The brewing possibility of an excise duty hike

This article first appeared in The Edge Malaysia Weekly, on October 5, 2020 - October 11, 2020.
The brewing possibility of an excise duty hike
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BREWERS, among the hardest-hit businesses during the Movement Control Order (MCO) period, could face a protracted recovery from Covid-19 given the multiple challenges ahead, a key one being the possibility of an excise duty increase in Budget 2021, which will be tabled next month.

As it stands, however, most consumer analysts think the likelihood of a hike by the government is low.

This is because Malaysia’s alcohol excise duty, at RM175 per litre of alcohol by volume (ABV), is already the second-highest in the world. Raising it further would make product prices more expensive, which in turn would fuel the illicit market and result in lower tax collection for the government.  

Brewers contribute more than RM2.2 billion in taxes annually. Illicit products — comprising contraband, counterfeit and unregulated beer — are still prevalent and make up 14% and 70% of the beer and stout market in Peninsular Malaysia and East Malaysia respectively.

Given the weak economic climate, the government is unlikely to raise the excise duty, UOB Kay Hian Research opines.

“However, it would not be too far-fetched for the authorities to entertain the idea of an excise duty hike as the last effective excise hike was well back in 2006 (the last hike in 2016 was largely a rebasing). A rational excise hike of up to 5% could be effectively passed on to consumers with a corresponding average selling price hike of about 2.5%,” it says in a recent report on Carlsberg Brewery Malaysia Bhd.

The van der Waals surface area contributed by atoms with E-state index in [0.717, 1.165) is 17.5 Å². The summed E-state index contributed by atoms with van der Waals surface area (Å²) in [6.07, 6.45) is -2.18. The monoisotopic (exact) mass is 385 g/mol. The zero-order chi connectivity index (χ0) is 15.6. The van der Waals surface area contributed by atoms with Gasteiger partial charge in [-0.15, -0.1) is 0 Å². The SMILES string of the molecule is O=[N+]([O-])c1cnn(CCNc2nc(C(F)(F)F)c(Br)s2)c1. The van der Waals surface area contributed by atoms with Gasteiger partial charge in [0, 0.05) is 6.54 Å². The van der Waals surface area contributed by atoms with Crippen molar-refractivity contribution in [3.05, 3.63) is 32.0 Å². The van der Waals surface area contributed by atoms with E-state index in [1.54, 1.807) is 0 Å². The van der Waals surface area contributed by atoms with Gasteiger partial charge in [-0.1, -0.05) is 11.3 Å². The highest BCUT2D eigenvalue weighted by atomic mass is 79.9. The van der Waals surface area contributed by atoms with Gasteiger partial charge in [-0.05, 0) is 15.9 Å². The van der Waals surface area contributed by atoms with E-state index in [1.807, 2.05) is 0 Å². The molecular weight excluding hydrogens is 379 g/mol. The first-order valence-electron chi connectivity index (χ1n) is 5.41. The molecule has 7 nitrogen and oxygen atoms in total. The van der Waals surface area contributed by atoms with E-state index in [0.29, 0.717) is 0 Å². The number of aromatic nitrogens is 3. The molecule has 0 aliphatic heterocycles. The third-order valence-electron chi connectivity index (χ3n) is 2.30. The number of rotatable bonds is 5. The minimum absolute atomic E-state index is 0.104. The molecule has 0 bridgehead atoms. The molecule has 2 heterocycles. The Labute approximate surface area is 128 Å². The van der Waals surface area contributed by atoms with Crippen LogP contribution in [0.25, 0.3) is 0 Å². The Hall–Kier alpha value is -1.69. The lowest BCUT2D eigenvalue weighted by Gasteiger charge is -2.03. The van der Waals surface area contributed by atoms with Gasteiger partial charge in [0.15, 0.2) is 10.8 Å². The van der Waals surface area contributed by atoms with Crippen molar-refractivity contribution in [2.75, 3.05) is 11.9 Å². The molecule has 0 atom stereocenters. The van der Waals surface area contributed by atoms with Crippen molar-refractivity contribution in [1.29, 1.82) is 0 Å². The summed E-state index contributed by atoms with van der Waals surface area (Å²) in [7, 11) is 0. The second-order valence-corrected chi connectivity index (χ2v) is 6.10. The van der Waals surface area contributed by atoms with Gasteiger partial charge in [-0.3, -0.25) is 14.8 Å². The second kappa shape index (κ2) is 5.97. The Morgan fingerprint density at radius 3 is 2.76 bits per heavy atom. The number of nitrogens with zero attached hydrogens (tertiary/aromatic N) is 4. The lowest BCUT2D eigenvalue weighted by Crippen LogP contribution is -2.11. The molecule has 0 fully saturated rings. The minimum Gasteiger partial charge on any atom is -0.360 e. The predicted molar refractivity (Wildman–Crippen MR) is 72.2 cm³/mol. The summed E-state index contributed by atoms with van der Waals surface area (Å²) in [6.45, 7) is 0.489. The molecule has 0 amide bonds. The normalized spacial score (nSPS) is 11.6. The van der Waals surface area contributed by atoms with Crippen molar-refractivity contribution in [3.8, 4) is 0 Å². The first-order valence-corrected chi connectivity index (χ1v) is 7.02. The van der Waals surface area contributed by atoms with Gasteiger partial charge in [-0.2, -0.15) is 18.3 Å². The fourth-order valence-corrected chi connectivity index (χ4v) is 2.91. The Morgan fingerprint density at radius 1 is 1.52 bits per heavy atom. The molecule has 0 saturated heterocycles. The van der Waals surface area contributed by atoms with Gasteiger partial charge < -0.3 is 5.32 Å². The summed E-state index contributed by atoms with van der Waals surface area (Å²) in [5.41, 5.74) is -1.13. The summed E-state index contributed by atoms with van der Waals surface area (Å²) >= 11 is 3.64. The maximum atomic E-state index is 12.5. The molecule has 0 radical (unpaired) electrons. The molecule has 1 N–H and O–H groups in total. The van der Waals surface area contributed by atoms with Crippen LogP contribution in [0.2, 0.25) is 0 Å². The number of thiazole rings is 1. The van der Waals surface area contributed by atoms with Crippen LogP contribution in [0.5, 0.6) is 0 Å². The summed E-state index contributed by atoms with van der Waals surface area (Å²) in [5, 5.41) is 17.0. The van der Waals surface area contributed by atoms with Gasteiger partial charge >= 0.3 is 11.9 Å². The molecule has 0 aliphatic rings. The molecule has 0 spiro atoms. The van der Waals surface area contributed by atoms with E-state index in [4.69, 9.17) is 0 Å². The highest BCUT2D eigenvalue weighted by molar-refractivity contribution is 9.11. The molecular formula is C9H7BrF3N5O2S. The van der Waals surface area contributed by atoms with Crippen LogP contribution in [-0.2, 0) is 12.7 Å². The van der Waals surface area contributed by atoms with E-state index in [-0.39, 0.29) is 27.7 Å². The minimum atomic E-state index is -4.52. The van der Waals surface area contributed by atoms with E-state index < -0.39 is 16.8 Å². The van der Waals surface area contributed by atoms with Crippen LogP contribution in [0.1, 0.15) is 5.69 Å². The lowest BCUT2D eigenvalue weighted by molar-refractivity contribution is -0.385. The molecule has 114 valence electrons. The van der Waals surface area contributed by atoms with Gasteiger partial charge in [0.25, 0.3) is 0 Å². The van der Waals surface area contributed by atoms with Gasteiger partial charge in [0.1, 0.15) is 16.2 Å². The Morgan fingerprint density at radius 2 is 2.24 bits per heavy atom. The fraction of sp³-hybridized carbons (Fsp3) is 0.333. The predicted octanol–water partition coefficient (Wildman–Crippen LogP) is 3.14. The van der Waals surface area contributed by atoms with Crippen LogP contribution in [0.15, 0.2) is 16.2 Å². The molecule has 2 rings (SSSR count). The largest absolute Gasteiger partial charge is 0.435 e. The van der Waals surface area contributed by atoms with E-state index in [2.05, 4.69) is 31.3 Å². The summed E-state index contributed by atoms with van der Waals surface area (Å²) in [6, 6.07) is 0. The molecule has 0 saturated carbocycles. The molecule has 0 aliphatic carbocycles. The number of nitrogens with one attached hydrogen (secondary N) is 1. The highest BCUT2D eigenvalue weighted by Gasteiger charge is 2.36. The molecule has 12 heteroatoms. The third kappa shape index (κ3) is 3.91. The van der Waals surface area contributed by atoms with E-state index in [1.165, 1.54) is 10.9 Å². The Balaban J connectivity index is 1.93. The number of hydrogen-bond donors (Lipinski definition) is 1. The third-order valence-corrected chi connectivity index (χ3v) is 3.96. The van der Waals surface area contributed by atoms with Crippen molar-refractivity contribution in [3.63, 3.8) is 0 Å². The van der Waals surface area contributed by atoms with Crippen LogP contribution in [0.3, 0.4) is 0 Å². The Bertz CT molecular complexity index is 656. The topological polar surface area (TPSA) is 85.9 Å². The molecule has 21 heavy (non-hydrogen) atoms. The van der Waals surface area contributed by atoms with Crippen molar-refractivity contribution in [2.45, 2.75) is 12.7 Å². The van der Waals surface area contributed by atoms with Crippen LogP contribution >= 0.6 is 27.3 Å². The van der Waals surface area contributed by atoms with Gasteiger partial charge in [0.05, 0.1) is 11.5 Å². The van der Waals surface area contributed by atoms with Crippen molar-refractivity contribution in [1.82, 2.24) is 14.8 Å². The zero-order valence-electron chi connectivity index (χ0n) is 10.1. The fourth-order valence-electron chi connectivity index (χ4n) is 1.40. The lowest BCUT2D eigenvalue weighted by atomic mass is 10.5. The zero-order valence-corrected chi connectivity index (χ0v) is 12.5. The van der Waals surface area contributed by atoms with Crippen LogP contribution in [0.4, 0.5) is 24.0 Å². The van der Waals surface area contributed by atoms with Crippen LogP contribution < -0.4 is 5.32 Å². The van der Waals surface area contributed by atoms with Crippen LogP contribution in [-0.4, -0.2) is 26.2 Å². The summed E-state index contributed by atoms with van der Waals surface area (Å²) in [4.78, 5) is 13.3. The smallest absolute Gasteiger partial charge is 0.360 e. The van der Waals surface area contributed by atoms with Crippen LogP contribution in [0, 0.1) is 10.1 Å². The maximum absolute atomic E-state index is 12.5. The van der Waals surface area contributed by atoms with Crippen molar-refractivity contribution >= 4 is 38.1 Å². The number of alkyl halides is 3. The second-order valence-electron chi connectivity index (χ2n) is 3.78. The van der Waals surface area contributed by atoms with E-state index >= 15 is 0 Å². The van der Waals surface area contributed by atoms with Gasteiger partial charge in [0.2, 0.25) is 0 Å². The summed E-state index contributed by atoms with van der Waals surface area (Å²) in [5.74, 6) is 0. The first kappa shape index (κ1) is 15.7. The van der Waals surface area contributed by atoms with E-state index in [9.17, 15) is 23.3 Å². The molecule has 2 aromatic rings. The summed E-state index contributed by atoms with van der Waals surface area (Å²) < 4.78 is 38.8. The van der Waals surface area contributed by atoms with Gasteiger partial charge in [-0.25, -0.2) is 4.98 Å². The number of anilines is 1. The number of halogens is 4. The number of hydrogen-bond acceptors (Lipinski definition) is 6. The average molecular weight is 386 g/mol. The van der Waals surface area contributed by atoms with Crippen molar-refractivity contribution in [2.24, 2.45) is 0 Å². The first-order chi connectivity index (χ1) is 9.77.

Carlsberg and Heineken Malaysia Bhd are the two leading brewers in the country. The 2016 rebasing refers to the change from “excise per litre of beverage” to “excise per litre of alcohol in beverage”.

Indeed, an excise duty hike cannot be ruled out as the government is in a tricky situation this year, a consumer analyst points out. “On the one hand, the government needs extra revenue but knows that it is a bad idea to increase the excise duty [as it would fuel the illicit market], but on the other, there may be certain [political] pressures that require it to do so. So, to me, it’s a 50-50 chance [of a hike],” the analyst tells The Edge.

Industry observers note that certain developments in recent months — harsher penalties for drunk driving (a hefty fine and jail for first-time offenders) and the enforced suspension of Heineken’s and Carlsberg’s operations for about six weeks during the MCO even though other beverage firms were allowed to operate — point to the current government’s tougher stance on alcohol-related matters.

Hong Leong Investment Bank (HLIB) Research does not think the government will raise the alcohol excise duty this year, but in the event that it does, the research house believes the brewers can mitigate the earnings impact.

“Should the alcohol excise duty be increased, we reckon brewers will be able to ‘water down’ their products in order to mitigate the increased excise duty cost, and therefore keep selling prices unchanged. We reckon both brewers are more than able to do this as many of their locally brewed brands currently have higher alcohol by volume versus their European and Japanese counterparts,” its analyst Gan Huan Wen says in a report on the sector on Sept 28.

The Confederation of Malaysian Brewers Bhd, comprising Heineken and Carlsberg, tends to voice its views on excise duty matters closer to the annual Budget day.

As it stands, the brewers are still working to bring sales up to pre-Covid-19 levels.